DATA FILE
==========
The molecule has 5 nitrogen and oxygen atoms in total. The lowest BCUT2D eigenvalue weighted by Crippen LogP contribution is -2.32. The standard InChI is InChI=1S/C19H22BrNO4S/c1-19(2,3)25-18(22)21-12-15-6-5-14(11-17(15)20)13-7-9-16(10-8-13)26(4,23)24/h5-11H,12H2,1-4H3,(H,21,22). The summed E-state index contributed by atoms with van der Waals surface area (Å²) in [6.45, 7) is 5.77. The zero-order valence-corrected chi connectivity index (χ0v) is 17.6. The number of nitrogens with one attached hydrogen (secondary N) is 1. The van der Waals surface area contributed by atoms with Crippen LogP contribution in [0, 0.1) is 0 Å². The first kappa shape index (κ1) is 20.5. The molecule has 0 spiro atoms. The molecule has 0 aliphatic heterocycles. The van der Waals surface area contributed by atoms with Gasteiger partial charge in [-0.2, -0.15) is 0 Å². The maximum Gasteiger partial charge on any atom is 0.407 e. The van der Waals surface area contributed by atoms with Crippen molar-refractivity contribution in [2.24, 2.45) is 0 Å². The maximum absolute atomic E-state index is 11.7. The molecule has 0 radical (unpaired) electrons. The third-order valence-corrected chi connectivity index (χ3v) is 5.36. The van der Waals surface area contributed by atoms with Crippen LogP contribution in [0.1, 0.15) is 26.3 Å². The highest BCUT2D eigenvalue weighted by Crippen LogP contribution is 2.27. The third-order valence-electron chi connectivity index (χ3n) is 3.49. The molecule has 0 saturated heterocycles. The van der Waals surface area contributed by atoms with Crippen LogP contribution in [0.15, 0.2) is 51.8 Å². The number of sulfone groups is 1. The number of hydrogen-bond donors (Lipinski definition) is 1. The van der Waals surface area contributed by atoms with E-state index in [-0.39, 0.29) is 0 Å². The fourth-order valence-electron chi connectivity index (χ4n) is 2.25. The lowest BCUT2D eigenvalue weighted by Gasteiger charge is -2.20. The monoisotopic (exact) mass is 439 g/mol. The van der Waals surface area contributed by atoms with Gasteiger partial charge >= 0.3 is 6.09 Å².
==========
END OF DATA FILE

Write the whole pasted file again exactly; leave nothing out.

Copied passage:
The molecule has 5 nitrogen and oxygen atoms in total. The lowest BCUT2D eigenvalue weighted by Crippen LogP contribution is -2.32. The standard InChI is InChI=1S/C19H22BrNO4S/c1-19(2,3)25-18(22)21-12-15-6-5-14(11-17(15)20)13-7-9-16(10-8-13)26(4,23)24/h5-11H,12H2,1-4H3,(H,21,22). The summed E-state index contributed by atoms with van der Waals surface area (Å²) in [6.45, 7) is 5.77. The zero-order valence-corrected chi connectivity index (χ0v) is 17.6. The number of nitrogens with one attached hydrogen (secondary N) is 1. The van der Waals surface area contributed by atoms with Crippen LogP contribution in [0, 0.1) is 0 Å². The first kappa shape index (κ1) is 20.5. The molecule has 0 spiro atoms. The molecule has 0 aliphatic heterocycles. The van der Waals surface area contributed by atoms with Gasteiger partial charge in [-0.2, -0.15) is 0 Å². The maximum Gasteiger partial charge on any atom is 0.407 e. The van der Waals surface area contributed by atoms with Crippen molar-refractivity contribution in [2.24, 2.45) is 0 Å². The maximum absolute atomic E-state index is 11.7. The molecule has 0 radical (unpaired) electrons. The third-order valence-corrected chi connectivity index (χ3v) is 5.36. The van der Waals surface area contributed by atoms with Crippen LogP contribution in [0.1, 0.15) is 26.3 Å². The highest BCUT2D eigenvalue weighted by Crippen LogP contribution is 2.27. The third-order valence-electron chi connectivity index (χ3n) is 3.49. The molecule has 0 saturated heterocycles. The van der Waals surface area contributed by atoms with Crippen LogP contribution in [0.15, 0.2) is 51.8 Å². The number of sulfone groups is 1. The number of hydrogen-bond donors (Lipinski definition) is 1. The van der Waals surface area contributed by atoms with E-state index in [-0.39, 0.29) is 0 Å². The fourth-order valence-electron chi connectivity index (χ4n) is 2.25. The lowest BCUT2D eigenvalue weighted by Gasteiger charge is -2.20. The monoisotopic (exact) mass is 439 g/mol. The van der Waals surface area contributed by atoms with Gasteiger partial charge >= 0.3 is 6.09 Å².